SHARTLESVILLE, Pa. (CBS) — Three employees turned friends are working to help preserve a tucked-away gem in Berks County, where people visit to travel back in time on a small-scale budget.
Roadside America in Upper Bern Township serves as the home to the nearly 6,000-square-foot indoor miniature village exhibit with fully-functioning railroads, flowing waterways and push-button-activated animations, which was the creation of Laurence T. Gieringer in 1935.
But earlier this year, after decades of being on display at its current location, three Roadside America co-workers, Jon Jordan, Richard Peiffer and Jeff Marks, learned that Gieringer’s family planned to sell it.
“We were bummed out, wondering, ‘Are we still gonna have jobs?'” Jordan said.
The three Roadside America employees shared an affinity for the place and its miniature village long before they began working together. Now, they are teaming up to restore and relocate what had been a childhood wonder for them.
“Between the three of us, we have the skills to get the job done,” said the 22-year-old Jordan, who has spearheaded the Kickstarter fundraiser entitled “A New Life for Roadside America.”
“We have the three main pieces of the puzzle to make this work,” Jordan said, explaining the different necessary skills that each of the three bring to the table. “I think we’re more than equipped to do it and excited to do it.”
Jordan leads the way with his business and social media acumen as the team put together a concise business plan and began crowdfunding their passion project.
The Kickstarter campaign has a goal of raising $750,000, which would help cover the asking price for the display and the cost of restoration and relocation.
“We want to keep the nostalgic look people have come to know and love,” said Jordan about what he called “a magnificent piece of craftsmanship” that “may not be seen again.”
Jordan says he understands that raising the funds for the purchase and more will be a reach.
“We’d love to crowdfund this,” he said. “This is a crazy long shot. We recognize how nuts it is.”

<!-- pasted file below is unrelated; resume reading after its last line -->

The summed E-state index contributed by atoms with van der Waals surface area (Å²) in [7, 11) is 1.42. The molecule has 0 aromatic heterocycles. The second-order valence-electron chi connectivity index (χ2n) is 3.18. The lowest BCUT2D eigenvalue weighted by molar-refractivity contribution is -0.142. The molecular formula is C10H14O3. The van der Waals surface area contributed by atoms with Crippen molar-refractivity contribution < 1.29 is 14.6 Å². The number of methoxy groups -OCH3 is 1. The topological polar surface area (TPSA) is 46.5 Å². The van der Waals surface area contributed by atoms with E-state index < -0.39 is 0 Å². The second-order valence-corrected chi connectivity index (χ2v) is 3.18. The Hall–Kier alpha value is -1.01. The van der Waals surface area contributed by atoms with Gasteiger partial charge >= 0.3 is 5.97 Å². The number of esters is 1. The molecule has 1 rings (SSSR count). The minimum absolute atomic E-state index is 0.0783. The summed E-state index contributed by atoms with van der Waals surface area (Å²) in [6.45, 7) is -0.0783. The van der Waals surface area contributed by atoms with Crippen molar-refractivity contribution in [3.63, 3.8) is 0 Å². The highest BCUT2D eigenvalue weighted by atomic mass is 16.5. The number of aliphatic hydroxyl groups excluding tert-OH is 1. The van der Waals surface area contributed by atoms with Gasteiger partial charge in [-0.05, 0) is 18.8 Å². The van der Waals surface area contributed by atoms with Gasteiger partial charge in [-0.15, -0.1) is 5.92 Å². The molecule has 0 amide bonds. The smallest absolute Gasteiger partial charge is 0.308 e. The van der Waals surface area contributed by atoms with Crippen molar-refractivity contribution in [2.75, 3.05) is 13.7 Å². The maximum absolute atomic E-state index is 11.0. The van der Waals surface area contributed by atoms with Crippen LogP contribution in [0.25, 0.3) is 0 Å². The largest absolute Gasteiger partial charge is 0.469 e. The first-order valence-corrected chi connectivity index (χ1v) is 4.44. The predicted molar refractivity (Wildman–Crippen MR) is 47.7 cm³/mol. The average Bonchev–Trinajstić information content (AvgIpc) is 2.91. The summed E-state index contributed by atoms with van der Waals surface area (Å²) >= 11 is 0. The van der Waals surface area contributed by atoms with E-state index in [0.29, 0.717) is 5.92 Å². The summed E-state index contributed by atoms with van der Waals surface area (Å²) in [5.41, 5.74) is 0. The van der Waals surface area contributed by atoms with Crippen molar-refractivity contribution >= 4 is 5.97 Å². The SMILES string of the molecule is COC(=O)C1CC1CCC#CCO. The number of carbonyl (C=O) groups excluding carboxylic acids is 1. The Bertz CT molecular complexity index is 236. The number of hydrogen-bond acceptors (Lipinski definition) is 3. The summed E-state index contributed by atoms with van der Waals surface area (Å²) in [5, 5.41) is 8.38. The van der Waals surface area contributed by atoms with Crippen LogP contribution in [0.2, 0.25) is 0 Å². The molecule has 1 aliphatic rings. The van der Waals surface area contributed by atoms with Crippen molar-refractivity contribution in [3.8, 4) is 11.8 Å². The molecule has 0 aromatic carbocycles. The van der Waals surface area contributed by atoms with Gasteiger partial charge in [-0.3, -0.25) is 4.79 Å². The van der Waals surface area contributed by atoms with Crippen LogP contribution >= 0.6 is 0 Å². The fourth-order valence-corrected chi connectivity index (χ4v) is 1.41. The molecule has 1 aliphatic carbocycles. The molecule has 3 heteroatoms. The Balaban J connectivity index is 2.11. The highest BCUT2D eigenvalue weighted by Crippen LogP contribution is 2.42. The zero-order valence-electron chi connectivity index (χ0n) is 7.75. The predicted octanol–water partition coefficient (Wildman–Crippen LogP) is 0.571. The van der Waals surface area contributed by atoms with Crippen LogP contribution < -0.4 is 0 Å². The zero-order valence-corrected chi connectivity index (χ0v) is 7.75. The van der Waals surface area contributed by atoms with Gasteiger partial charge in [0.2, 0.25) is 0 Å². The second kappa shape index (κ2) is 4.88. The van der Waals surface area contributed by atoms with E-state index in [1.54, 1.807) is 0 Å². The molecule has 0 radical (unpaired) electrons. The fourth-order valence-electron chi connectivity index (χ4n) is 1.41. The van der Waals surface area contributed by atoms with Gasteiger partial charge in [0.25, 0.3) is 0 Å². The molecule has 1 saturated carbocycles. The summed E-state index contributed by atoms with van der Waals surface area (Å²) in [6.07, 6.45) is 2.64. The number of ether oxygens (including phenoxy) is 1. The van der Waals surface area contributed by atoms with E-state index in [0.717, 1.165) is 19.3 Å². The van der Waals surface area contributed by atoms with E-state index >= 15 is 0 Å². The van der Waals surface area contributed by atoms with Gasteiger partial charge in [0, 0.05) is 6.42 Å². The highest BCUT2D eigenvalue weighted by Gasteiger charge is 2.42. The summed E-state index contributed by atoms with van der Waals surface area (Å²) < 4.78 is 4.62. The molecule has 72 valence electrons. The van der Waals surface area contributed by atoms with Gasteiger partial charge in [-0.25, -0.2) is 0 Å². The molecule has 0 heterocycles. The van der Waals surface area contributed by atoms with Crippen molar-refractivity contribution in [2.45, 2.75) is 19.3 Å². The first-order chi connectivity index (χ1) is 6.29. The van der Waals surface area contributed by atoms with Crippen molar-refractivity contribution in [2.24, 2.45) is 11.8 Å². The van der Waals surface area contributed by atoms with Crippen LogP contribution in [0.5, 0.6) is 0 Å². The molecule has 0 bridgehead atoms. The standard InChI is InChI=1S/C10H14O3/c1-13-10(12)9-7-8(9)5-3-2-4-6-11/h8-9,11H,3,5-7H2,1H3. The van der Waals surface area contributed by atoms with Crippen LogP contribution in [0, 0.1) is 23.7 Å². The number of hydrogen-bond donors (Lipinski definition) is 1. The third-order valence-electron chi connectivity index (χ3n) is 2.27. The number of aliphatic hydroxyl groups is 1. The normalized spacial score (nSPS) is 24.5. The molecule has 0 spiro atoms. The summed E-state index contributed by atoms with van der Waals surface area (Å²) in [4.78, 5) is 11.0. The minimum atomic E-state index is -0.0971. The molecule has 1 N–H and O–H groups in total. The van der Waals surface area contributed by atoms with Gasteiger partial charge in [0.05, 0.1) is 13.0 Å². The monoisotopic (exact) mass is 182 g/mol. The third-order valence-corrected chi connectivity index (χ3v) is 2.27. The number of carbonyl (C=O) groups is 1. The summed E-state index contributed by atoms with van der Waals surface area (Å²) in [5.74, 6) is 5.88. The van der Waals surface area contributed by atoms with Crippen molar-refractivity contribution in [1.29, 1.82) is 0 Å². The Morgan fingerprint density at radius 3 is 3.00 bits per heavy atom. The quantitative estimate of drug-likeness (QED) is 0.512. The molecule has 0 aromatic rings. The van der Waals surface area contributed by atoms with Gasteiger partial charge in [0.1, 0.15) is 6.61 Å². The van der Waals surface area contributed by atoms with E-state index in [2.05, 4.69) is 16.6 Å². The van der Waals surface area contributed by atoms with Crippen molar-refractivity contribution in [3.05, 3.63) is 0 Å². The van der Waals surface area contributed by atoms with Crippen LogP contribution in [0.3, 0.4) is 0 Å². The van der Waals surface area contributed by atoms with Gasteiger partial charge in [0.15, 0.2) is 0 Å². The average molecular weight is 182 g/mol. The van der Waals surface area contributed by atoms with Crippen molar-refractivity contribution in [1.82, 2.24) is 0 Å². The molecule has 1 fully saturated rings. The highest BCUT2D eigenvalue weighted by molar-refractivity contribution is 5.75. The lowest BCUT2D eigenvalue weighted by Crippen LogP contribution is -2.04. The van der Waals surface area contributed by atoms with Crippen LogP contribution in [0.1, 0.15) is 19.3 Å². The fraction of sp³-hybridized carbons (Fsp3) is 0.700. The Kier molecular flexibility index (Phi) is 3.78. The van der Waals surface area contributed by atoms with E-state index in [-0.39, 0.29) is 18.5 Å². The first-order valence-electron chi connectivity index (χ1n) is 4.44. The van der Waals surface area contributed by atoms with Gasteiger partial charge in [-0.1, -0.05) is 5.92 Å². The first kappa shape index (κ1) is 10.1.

For Peiffer, a former Navy sonar technician, the display at Roadside America is a landmark that dazzled and inspired him when he was just 5 years old.
In 1968, Peiffer’s family took a road trip to go see the miniature village and from that point on, he was hooked.
“I did that silent ‘Wow,’ with my hands spread and mouth open,” recalled the 54-year-old technician.
Now, Peiffer brings his passion and submarine maintenance expertise to Roadside America. And he, much like Jordan and Marks, wants to give others the same feeling he had as a toddler.
“Success would be a grand opening and people showing up, and they walk in and (the miniature village) looks like it did,” he said. “We want to keep it retro. You’re going to see what Laurence put there.”
Peiffer hopes what he calls a “family entertainment” will be revitalized for generations of people of all ilks to come.
“Based on the comments I hear when people walk out, you have to do whatever you have to do to keep this thing running,” he said. “Failure is not an option.”
Marks of Roadside America shares that same sentiment.
“It’s too much of an icon to let it go. It was all built by one man and we want to preserve it,” Marks said.
The 59-year-old artist and miniature scale train builder says the display serves as a rare slice of Americana that will continue to inspire the young as it did him.
“I was there ever since I was a young boy and that in itself helped me form my career.”
The Kickstarter campaign ends June 13 but that does not mean the job is done if Jordan, Peiffer and Marks do not meet their $750,000 goal.
“If the Kickstarter fails, we will keep trying,” Jordan said. “This is the community has loved it for so long. Taking it out of that atmosphere would damage it.”